First Submission Style Guidelines
The final (accepted paper) style guidelines are still evolving. Do not expect them to be perfect. Do not follow them until your paper has been accepted.
Style and Copyright Guidelines
Do not bother much with style guidelines before your receive an R&R. Instead, make your paper as easy to read as possible. However, the minimal requests include:
- Papers should always have a date and an abstract.
- Text must be readable, typically implying 12pt fonts, at least 1.3 line spacing, and 1 inch margins.
- The most unusual aspects of the CFR (compared to the JF or RFS) is that we want most exhibits (tables and figures) to have a "description" section followed by an "interpretation" sentence or two. What should an interested reader looking primarily (only) at this exhibit learn from and remember about it? Look at the recent issues of the journal. The description should contain the sample period and number of observations.
- Please name your manuscript's pdf file the same way google scholar names papers in bibtex entries: lastnamefirstauthor-year-firsttitleworld (excepting articles). For example, Google names A Theory of Fads, Fashion, Custom, and Cultural Change as Informational CascadesAuthor(s): Sushil Bikhchandani, David Hirshleifer, Ivo Welch, Journal of Political Economy, Vol. 100, No. 5 (Oct., 1992), pp. 992-1026 in bikhchandani1992theory.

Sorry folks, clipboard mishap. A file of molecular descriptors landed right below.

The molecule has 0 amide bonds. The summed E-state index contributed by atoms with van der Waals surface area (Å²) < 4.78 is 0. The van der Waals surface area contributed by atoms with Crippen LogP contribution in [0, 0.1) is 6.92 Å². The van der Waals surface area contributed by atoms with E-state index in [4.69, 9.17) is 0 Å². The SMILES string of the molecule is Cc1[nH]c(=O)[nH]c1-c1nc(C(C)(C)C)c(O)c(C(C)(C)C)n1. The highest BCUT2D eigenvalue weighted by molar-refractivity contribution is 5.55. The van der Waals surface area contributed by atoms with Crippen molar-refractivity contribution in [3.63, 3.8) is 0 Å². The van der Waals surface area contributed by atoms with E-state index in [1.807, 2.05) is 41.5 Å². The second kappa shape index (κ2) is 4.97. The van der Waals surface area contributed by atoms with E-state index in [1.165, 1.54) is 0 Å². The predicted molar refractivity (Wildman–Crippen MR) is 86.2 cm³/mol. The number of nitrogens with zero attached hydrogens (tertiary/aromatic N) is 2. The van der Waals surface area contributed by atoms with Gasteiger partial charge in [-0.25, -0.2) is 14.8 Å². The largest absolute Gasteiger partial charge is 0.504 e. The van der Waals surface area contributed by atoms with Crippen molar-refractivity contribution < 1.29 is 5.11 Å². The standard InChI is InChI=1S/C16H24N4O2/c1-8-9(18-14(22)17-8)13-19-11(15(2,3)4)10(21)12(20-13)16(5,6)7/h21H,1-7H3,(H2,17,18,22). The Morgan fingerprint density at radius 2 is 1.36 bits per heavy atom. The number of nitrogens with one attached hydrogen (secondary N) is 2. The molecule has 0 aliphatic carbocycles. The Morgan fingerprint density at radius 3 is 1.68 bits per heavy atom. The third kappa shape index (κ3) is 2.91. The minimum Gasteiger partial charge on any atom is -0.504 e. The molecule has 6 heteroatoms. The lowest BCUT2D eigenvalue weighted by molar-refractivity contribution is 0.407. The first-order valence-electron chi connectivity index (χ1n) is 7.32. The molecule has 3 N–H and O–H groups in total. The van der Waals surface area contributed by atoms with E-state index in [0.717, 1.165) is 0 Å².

- The CFR prefers descriptive paper titles. For example, we prefer "The Empire destroyed the Rebels" to "Empire and Rebels" or "Is there a relation between the Empire and Rebels?" When someone does a Google search, the title should signal what the paper finds, not just what the paper is musing about.
After your paper has been accepted, it is time to become serious about formatting. Please read carefully and follow style.html.
PS: Unfortunately, the Editorial Express (EE) online system does not have a simple "accepted" choice. Its top choice is "accepted for publication on the web." I take it that this means that the paper is accepted for the web until it appears in the "real" print journal (to the extent that anyone still prints). So, to clarify, if you receive an email that states "accepted for publication on the web," it means your paper was accepted. Period.